Visiting Croatia’s southernmost gem in the off-season does come with many perks you might not expect.
The walled old town of Dubrovnik is a majestic stage for endless wanders with minimal crowds. Winds set the mood of any given day in the winter. “Bura,” a dry and crispy wind that blows from north-northeast to the east-northeast, is ideal for outdoor discoveries. But when the rainy “Jugo” blows, it’s a great time to explore museums and monasteries. Either way, a warm and hearty meal will be the cherry on top of your day or, as Croatians would say, “the sugar at the end.”
Gradska Kavana and Arsenal Restaurant & Bar
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Once home to the dry docks of the old town’s harbor, Arsenal is graced with expansive space and glamorous high ceilings. Its front part is the Gradska Kavana, a Viennese-style café where locals love to enjoy coffee paired with vistas of the Church of St. Blaise. The restaurant faces the old harbor and overlooks the mighty St. John’s Fortress and the scenic strip of luxe hotels. Relax into your meal with the signature “Don’t Panic” cocktail of tequila, agave, tobacco, and ginger beer, then choose between fish or meat for your main dish. Top off the experience with a traditional flan-like rožata and a sweet carob liqueur.
Even though its name, ništa, means “nothing” in Croatian, Nishta means plenty of things. This tiny eatery has a loyal following for its vegan menu that takes inspiration from far-flung places like India and Thailand while sourcing their ingredients locally, offering organic options whenever possible. From curries and falafel to moussaka and ratatouille, the choices are both hearty and exotic. Gluten-free and raw options are another highlight, like the beet and avocado sandwich or zucchini lasagna. The interior is colorful and cozy, and due to the small number of tables, reservations are always recommended.
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Tucked away on a side street off Stradun, the old town’s main thoroughfare, Forty-Four Restaurant occupies a splendid historic palace that abounds in original architectural details, from exposed beams and stone walls to an interior courtyard with a stone staircase leading up to its very own guesthouse. The restaurant name is a tribute to the owner, the famous Utah Jazz basketball player Bojan Bogdanović, whose number 44 jersey is on display inside. The gastronomic escapade is a trip around the world: from escargots de Bourgogne to Korčula island macaroni with beef and young goat’s cheese—every meal here is a tasty slam dunk.
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Housed inside Dubrovnik’s iconic Hotel Excelsior, Sensus is sensational. There’s hardly a better backdrop for a romantic dinner than the one here: the old town wrapped by its city walls, with the sleepy historic harbor at the forefront. Floor-to-ceiling windows allow you to take in the view while top-notch waitstaff offer to pair it with one of more than 80 wine and Champagne labels. In the meantime, the masterful culinary team prepares lamb shank with black truffle puree and crispy onions in an open kitchen, so you can witness the skill and dedication that go into every plate.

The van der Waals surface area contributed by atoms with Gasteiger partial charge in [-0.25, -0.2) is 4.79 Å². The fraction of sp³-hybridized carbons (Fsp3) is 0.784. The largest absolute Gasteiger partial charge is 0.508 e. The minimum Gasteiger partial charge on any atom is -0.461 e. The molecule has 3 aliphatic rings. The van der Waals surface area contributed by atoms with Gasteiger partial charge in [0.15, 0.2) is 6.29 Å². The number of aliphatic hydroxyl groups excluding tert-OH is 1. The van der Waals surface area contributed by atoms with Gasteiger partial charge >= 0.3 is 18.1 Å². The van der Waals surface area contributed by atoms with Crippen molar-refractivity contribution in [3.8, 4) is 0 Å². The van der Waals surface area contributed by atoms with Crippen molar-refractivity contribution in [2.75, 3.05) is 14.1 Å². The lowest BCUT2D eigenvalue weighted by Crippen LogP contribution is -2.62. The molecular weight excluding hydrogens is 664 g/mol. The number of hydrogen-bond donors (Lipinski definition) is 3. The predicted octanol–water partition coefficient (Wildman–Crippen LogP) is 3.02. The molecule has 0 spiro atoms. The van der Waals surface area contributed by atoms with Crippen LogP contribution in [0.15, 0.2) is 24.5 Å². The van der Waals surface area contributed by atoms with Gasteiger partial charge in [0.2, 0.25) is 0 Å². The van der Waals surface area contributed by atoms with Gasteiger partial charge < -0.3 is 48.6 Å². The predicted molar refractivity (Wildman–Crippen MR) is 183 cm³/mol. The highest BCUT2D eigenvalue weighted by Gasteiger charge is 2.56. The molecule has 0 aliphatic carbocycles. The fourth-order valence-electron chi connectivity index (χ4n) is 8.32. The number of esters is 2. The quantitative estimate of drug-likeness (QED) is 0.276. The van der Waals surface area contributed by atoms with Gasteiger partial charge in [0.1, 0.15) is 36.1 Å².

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With a cozy interior strewn with oriental decorations, mosaic-tiled floors, and artisanal copperware, Taj Mahal in Hotel Lero immediately transports you away from Dubrovnik. Featuring traditional Bosnian cuisine, everything is home-made here, from their phyllo pastry for meat burek and a variety of pitas to their tarhana, a typical soup pasta. Call ahead for your order of the Bosnian pot, a slow-cooked stew of veal and lamb with cabbage, carrots, and potatoes, or warm up with a bowl of Bey’s broth, blending chicken and veal stock with okra, vegetables, and creamy kajmak (cheese spread).
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Set in the former boathouse of a 16th century nobleman’s palace, Tavern Loggia charms with a snug interior, showcasing vaulted ceilings, barren stone walls, and a relaxed vibe. Admire the lush greenery of their Renaissance garden from the warmth of the heat lamps lined up along the glass-walled terrace. The menu at this family-run tavern changes with the seasons. Among the winter highlights is whole duck with red cabbage and mlinci (traditional Croatian pasta), but make sure to preorder it. Those with a sweet tooth will adore the home-made baklava from the owner’s mother, or the traditional Dubrovnik cake of cream and almonds.
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With a modern setting accentuated by pops of color on vibrant wallpaper, hip local favorite Pantarul in Lapad lives up to its “feels like home” motto. Run by two restaurateur friends and a food blogger / cookbook author, this labor of love is steeped in the principles of slow cooking, with ingredients that are all locally grown and hand-picked. The menu showcases a handful of classic dishes, like the slowly braised ox cheeks and pan-seared foie gras, and a changing selection where chef Jadran Tutavac gets to play with seasonal ingredients and inspiration.